resource "aws_route53_zone" "this" {
  name = "${var.name}.com"
}

resource "aws_acm_certificate" "this" {
  domain_name = aws_route53_zone.this.name
  validation_method = "DNS"

  lifecycle {
    create_before_destroy = true
  }
}

resource "aws_route53_record" "zone" {
  for_each = {
    for dvo in aws_acm_certificate.this.domain_validation_options : dvo.domain_name => {
      name   = dvo.resource_record_name
      record = dvo.resource_record_value
      type   = dvo.resource_record_type
    }
  }

  allow_overwrite = true
  name            = each.value.name
  records         = [each.value.record]
  ttl             = 300
  type            = each.value.type
  zone_id         = aws_route53_zone.this.zone_id
}

resource "aws_acm_certificate_validation" "this" {
  certificate_arn         = aws_acm_certificate.this.arn
  validation_record_fqdns = [for record in aws_route53_record.zone : record.fqdn]
}

resource "aws_apigatewayv2_domain_name" "this" {
  domain_name = aws_route53_zone.this.name

  domain_name_configuration {
    certificate_arn = aws_acm_certificate.this.arn
    endpoint_type   = "REGIONAL"
    security_policy = "TLS_1_2"
  }

  depends_on = [
    aws_acm_certificate_validation.this,
  ]
}

resource "aws_route53_record" "api_gateway_record" {
  name    = aws_apigatewayv2_domain_name.this.domain_name
  type    = "A"
  zone_id = aws_route53_zone.this.zone_id

  alias {
    name                   = aws_apigatewayv2_domain_name.this.domain_name_configuration[0].target_domain_name
    zone_id                = aws_apigatewayv2_domain_name.this.domain_name_configuration[0].hosted_zone_id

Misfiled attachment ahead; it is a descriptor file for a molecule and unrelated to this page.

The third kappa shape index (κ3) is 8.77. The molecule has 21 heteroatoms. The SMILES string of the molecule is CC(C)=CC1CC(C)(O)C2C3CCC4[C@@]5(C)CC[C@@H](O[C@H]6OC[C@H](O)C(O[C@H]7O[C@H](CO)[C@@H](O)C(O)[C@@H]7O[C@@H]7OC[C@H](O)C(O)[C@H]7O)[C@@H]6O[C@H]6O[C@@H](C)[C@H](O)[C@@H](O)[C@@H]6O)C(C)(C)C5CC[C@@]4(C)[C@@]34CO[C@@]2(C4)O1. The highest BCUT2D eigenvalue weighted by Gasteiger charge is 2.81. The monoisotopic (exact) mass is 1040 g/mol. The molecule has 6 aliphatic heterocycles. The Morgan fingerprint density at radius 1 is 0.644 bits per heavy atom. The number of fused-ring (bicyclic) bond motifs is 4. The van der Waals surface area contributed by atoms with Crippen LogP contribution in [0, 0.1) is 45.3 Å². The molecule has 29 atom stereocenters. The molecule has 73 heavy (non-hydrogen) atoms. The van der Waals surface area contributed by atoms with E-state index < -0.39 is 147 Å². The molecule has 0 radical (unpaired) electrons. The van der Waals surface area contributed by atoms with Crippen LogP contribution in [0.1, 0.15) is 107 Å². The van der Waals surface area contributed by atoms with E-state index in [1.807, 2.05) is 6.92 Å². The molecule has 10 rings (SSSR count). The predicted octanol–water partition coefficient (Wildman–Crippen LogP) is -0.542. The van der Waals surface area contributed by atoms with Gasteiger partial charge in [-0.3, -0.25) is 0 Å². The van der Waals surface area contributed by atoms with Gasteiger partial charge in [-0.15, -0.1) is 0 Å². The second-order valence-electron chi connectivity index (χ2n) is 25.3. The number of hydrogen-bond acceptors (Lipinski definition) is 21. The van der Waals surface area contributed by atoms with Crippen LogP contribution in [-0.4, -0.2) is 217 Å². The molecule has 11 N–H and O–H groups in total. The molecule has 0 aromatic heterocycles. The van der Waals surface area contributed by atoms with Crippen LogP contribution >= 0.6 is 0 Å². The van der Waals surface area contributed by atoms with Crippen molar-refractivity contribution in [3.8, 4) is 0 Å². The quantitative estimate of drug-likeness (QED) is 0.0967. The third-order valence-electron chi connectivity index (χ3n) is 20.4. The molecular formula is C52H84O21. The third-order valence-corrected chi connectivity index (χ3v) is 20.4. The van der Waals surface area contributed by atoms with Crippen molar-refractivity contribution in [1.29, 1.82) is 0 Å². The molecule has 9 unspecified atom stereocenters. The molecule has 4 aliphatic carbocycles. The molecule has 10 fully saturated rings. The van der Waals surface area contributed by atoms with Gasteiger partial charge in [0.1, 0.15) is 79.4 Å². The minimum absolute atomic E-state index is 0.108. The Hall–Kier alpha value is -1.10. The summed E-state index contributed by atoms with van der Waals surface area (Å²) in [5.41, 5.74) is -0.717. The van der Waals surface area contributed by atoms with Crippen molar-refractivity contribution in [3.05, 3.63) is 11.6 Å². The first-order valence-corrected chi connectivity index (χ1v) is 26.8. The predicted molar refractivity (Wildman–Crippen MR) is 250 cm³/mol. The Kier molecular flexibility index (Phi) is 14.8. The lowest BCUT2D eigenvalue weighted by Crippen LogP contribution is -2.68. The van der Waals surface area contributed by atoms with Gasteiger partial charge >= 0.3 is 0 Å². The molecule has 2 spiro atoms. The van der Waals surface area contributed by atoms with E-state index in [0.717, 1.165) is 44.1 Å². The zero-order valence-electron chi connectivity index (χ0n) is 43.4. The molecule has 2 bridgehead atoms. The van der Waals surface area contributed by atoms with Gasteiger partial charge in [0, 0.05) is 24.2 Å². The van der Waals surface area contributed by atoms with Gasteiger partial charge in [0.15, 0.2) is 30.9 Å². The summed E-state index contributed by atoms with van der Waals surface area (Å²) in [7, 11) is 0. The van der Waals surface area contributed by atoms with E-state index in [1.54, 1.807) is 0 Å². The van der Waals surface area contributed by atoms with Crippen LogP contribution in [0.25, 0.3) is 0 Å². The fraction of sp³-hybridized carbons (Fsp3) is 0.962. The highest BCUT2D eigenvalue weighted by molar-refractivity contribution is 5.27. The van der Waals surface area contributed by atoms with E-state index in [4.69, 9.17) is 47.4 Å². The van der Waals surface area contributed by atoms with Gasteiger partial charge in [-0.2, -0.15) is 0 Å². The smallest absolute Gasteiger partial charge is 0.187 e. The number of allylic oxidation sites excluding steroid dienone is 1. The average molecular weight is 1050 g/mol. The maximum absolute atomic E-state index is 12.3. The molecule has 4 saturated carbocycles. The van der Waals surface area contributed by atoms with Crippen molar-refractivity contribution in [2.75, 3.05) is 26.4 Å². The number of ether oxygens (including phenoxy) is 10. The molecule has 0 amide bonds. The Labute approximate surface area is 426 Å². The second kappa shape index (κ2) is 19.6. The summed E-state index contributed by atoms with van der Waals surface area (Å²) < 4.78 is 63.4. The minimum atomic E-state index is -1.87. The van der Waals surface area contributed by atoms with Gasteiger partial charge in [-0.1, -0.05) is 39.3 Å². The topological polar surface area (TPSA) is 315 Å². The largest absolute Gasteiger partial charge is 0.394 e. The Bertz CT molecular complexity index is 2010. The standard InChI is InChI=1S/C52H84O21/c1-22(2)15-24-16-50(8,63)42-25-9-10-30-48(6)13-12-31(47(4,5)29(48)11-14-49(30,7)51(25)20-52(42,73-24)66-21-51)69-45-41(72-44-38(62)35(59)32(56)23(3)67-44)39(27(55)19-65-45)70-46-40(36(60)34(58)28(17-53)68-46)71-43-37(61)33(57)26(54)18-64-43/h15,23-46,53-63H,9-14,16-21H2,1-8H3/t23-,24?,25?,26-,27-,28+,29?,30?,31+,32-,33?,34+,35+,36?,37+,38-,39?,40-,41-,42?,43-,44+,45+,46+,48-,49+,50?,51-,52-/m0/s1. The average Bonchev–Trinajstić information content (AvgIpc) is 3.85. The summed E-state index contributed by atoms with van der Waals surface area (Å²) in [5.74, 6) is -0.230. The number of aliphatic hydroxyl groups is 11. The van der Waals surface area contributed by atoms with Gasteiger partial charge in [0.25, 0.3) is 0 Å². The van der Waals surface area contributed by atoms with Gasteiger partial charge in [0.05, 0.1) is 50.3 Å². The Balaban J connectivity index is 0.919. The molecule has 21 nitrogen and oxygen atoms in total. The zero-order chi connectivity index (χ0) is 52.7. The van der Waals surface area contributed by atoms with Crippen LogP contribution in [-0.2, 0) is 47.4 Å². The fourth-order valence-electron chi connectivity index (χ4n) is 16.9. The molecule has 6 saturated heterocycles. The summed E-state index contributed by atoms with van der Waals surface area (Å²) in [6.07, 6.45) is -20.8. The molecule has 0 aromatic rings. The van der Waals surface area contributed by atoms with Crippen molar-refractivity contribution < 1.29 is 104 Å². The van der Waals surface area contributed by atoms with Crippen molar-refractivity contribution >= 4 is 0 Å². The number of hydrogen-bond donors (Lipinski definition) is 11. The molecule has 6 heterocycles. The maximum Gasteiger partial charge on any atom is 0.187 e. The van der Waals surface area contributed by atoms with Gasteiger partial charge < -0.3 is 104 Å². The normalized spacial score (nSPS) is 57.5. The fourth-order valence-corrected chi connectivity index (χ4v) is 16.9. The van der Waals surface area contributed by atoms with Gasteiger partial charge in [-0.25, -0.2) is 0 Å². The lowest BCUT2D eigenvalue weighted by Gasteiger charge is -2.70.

evaluate_target_health = true
  }
}

resource "aws_apigatewayv2_api_mapping" "this" {
  api_id      = aws_apigatewayv2_api.this.id
  domain_name = aws_apigatewayv2_domain_name.this.id
  stage       = aws_apigatewayv2_stage.this.id
}

You can see that the Lambda function name is being used for the Route 53 zone, and also for the name of the custom domain for the API Gateway. As it was not completely obvious to me at the time, creating a Route 53 zone does not automatically also register the domain for you automatically; the domain can be purchases and registered using Route 53, or any other service that sells domains, but buying from an external service results in additional creation of DNS records on that service.

Just make sure that whatever is used as the Route 53 zone name and API Gateway domain name is one you own and can create records on.

At this point it should be possible to call our Lambda function at the corresponding path using the custom domain that was just added.

Disable execute endpoint

With things in relative order, it can also be a good idea to disable the execute endpoint, as this is no longer needed. Route 53 will point to the API Gateway’s endpoint instead, and it will still be possible to call the custom domain endpoint without the execute API endpoint enabled. Just remember to also remove any references to the execute API endpoint, such as the output that was included earlier in the post.

resource "aws_apigatewayv2_api" "this" {
  name                         = var.name
  protocol_type                = "HTTP"
  disable_execute_api_endpoint = true

  cors_configuration {
    allow_headers = [
      "content-type",
    ]
    allow_methods = ["POST"]
    allow_origins = [
      "*",
    ]
  }
}

Summary

At this point, it should be possible to hit your Lambda function at the domain name of your Route 53 zone using SSL. You can see that it’s only a POST method as of now, and if you read up on the AWS API Gateway documentation, you can read about all the additional features that can be utilized, such as route responses, integration responses, and authorizers.

And once again, here’s the link to the repo with the example code. Keep in mind that the code included there doesn’t really take into consideration multiple routes with multiple Lambdas. Examples of such modules can be found relatively easily through a web search.